Legcuffs

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Chain gang street sweepers, 1909

Legcuffs are physical restraints used on the ankles of a person to allow walking only with a restricted stride and to prevent running and effective physical resistance.[1] Frequently used alternative terms are leg cuffs, (leg/ankle) shackles, footcuffs, fetters[2] or leg irons. The term "fetter" shares a root with the word "foot".

Shackles are typically used on prisoners and slaves. Leg shackles also are used for chain gangs to keep them together.[3]

Metaphorically, a fetter may be anything that restricts or restrains in any way, hence the word "unfettered".

History[edit]

Wooden legcuff at a museum, Sri Lanka

The earliest fetters found in archaeological excavations date from the prehistoric age and are mostly of the puzzle lock type.[clarification needed] Fetters are also referenced in ancient times in the Bible (2 Samuel 3:34, Job 36:13, Psalm 149:8)

A variety of restraint types already existed in Roman times. Some early versions of cup lock shackles existed at this time. These were widely used in medieval times, but their use declined when mass production made the manufacture of locks built into restraints affordable.

Simple fetter types continue to be used,[timeframe?] like puzzle lock shackles as the typical slave iron, or irons riveted shut for prisoners being transported to overseas prison camps.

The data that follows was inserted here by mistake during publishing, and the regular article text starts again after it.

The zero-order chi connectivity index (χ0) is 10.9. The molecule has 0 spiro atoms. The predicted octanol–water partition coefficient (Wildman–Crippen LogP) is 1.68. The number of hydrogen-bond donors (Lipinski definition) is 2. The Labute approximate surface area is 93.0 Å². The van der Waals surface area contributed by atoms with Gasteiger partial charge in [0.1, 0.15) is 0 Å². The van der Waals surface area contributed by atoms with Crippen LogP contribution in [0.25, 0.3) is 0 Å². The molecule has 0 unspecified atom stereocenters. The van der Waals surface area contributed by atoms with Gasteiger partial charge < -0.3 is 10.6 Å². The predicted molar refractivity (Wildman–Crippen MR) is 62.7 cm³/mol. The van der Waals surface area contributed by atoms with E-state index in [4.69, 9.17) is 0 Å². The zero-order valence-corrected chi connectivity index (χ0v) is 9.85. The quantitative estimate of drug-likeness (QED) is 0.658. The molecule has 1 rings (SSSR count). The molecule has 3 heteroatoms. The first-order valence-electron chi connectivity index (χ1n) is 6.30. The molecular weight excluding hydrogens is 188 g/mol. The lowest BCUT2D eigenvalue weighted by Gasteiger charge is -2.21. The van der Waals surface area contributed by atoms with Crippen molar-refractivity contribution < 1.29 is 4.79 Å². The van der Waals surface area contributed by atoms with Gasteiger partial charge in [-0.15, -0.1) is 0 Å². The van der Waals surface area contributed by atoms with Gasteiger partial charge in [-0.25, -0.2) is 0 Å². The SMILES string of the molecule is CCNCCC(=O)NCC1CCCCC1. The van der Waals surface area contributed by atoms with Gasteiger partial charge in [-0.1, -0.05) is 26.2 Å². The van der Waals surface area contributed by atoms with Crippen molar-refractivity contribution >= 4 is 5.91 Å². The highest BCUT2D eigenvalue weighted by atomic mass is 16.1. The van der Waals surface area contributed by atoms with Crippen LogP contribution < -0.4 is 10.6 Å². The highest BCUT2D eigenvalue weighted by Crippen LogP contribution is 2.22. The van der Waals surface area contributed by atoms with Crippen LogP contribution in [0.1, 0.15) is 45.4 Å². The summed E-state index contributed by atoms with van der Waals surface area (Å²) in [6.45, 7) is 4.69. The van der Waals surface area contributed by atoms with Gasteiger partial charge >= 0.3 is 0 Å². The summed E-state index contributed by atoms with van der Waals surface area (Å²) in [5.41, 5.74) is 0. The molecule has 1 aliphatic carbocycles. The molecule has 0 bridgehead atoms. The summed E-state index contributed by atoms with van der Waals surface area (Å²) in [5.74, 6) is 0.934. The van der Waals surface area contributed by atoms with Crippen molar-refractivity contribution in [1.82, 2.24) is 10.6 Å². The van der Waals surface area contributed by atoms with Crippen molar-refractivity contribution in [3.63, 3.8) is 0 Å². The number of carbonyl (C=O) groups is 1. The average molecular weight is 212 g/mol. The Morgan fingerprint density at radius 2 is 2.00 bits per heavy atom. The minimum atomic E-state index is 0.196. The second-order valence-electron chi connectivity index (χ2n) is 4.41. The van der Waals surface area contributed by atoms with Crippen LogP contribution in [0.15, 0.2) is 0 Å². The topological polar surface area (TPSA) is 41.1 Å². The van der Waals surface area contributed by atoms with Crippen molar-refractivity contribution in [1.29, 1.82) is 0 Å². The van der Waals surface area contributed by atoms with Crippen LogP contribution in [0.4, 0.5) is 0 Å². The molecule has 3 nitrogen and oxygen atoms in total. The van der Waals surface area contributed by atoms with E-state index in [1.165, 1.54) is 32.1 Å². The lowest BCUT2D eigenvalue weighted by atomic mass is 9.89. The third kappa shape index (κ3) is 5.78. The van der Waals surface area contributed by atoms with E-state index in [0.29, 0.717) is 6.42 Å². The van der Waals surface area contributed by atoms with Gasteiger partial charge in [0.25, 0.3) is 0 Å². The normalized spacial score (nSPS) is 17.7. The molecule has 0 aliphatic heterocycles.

The first built-in locks often were of a simple screw-type, but soon developed into the "Darby" type. In Europe these continued to be used into the middle of the 20th century, whereas in the U.S. from the late 19th century onwards many new designs were invented and produced before handcuffs and leg irons of the Peerless type became the standard several decades ago.[when?]

One type of shackle, called an "Oregon Boot" or "Gardner Shackle", was patented in 1866 by the warden of the Oregon State Penitentiary, J. C. Gardner. The shackle consisted of an iron band supported by braces which went down and under the prisoner's foot. The shackle's weight hobbled the prisoner's movements to prevent escape, and long-term use would cause severe injury to the wearer. Use of this type of shackle was ended by the mid-20th century.[4]

Controversial use[edit]

In comparison to handcuffs, the wearing of leg irons may be found less restrictive. Thus, the prison authorities in several countries deem their long-term use acceptable. To avoid condoning this controversial practice, the countries of the European Union have banned exporting leg irons into non-EU countries.[5][6] The countries that continue to make prisoners wear fetters long-term now tend to manufacture their own restraints.

Gallery[edit]

See also[edit]

References[edit]

  1. ^ "Select Your Library - Credo Reference".
  2. ^ Chisholm, Hugh, ed. (1911). "Fetters and Handcuffs" . Encyclopædia Britannica. Vol. 10 (11th ed.). Cambridge University Press. p. 296.
  3. ^ Reynolds, Marylee. "Back on the Chain Gang". Corrections Today. Gale group. Archived from the original on May 21, 2011. Retrieved October 1, 2013.
  4. ^ "DOC Operations Division: Prison A Brief History of the Oregon Boot". www.oregon.gov. Retrieved December 10, 2017.
  5. ^ Steve Wright (March 13, 2003). "Civilising the torture trade". The Guardian.
  6. ^ "COUNCIL REGULATION (EC) No 1236/2005". June 27, 2005. concerning trade in certain goods which could be used for capital punishment, torture or other cruel, inhuman or degrading treatment or punishment